Cyber criminals are targeting Microsoft Teams users, planting malicious documents into chat, allowing them to take over computers
Microsoft Teams has had surge in use over the COVID-19 pandemic, especially since remote workers now rely on the app to collaborate and share files. The number of daily active users of Teams nearly doubled over the past year, increasing from 75 million users in April 2020 to 145 million as of the second quarter of 2021.
Unfortunately this makes Teams a target for cyber criminals making how you and your company use Teams critically important. Security researchers hove found that end users inherently trust the platform, sharing sensitive and even confidential data with abandon while using it.
For example, an analysis of hospitals that use Teams found that doctors share patient medical information practically with no limits on the Teams platform. Medical staff generally know the security rules and risks of sharing information via email, but ignore those when it comes to Teams. In their mind, everything can be sent on Teams. This is absolutely not the case.
This most recent attack on Teams depends on users clicking on an attachment being sent to them from what appears to be a trusted individual within the company. While suspicious emails with attachments may raise red flags, when a file comes in from Teams chat, particularly with an innocuous-sounding file name most users won’t think twice and will click on it, potentially installing malicious remote control malware.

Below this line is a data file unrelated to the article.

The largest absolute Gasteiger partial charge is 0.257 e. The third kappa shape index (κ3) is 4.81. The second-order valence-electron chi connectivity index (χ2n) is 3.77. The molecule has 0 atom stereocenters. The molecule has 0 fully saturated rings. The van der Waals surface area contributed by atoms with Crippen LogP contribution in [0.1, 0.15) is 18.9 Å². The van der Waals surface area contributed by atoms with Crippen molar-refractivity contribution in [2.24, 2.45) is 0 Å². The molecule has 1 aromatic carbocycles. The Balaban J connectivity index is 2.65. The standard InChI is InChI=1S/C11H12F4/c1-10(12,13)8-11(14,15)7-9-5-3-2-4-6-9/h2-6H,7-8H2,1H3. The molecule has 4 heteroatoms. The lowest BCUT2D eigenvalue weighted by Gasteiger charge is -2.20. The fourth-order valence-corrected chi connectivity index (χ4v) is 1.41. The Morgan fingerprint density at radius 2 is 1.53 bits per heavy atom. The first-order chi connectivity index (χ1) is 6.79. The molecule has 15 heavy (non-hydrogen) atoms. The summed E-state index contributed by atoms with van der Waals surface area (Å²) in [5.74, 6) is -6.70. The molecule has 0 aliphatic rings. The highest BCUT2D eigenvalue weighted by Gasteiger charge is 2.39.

Employees should already be aware of how malicious emails work and be familiar with spotting malicious attachments and know the procedures for notifying your IT department of any suspicious digital communications including Microsoft Teams, Email, social media and text messages.
If the previous years have taught us anything, one of the best ways to prevent becoming the victim of cybercrime depends on ensuring that end users are up-to-date on their security awareness training programs. Be sure to check and make sure they are!
Stay safe out there